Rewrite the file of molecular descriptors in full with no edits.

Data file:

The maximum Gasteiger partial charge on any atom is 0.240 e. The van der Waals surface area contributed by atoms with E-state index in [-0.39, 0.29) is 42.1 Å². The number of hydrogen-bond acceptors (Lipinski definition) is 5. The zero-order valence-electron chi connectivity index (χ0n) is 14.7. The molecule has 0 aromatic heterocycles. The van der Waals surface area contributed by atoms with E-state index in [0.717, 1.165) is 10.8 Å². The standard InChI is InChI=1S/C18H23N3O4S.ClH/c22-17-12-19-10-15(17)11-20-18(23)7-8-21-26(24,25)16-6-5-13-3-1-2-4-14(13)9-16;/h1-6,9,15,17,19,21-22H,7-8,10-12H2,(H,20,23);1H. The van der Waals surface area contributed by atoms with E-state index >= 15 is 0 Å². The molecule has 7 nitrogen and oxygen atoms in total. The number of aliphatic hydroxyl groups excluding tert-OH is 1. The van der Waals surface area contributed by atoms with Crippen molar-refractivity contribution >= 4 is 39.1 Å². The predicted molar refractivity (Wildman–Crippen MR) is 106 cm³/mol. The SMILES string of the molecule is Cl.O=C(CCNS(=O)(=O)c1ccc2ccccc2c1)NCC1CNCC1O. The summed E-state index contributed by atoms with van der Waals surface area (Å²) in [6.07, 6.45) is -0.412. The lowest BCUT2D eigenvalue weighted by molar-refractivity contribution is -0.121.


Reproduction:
The maximum Gasteiger partial charge on any atom is 0.240 e. The van der Waals surface area contributed by atoms with E-state index in [-0.39, 0.29) is 42.1 Å². The number of hydrogen-bond acceptors (Lipinski definition) is 5. The zero-order valence-electron chi connectivity index (χ0n) is 14.7. The molecule has 0 aromatic heterocycles. The van der Waals surface area contributed by atoms with E-state index in [0.717, 1.165) is 10.8 Å². The standard InChI is InChI=1S/C18H23N3O4S.ClH/c22-17-12-19-10-15(17)11-20-18(23)7-8-21-26(24,25)16-6-5-13-3-1-2-4-14(13)9-16;/h1-6,9,15,17,19,21-22H,7-8,10-12H2,(H,20,23);1H. The van der Waals surface area contributed by atoms with E-state index >= 15 is 0 Å². The molecule has 7 nitrogen and oxygen atoms in total. The number of aliphatic hydroxyl groups excluding tert-OH is 1. The van der Waals surface area contributed by atoms with Crippen molar-refractivity contribution >= 4 is 39.1 Å². The predicted molar refractivity (Wildman–Crippen MR) is 106 cm³/mol. The SMILES string of the molecule is Cl.O=C(CCNS(=O)(=O)c1ccc2ccccc2c1)NCC1CNCC1O. The summed E-state index contributed by atoms with van der Waals surface area (Å²) in [6.07, 6.45) is -0.412. The lowest BCUT2D eigenvalue weighted by molar-refractivity contribution is -0.121.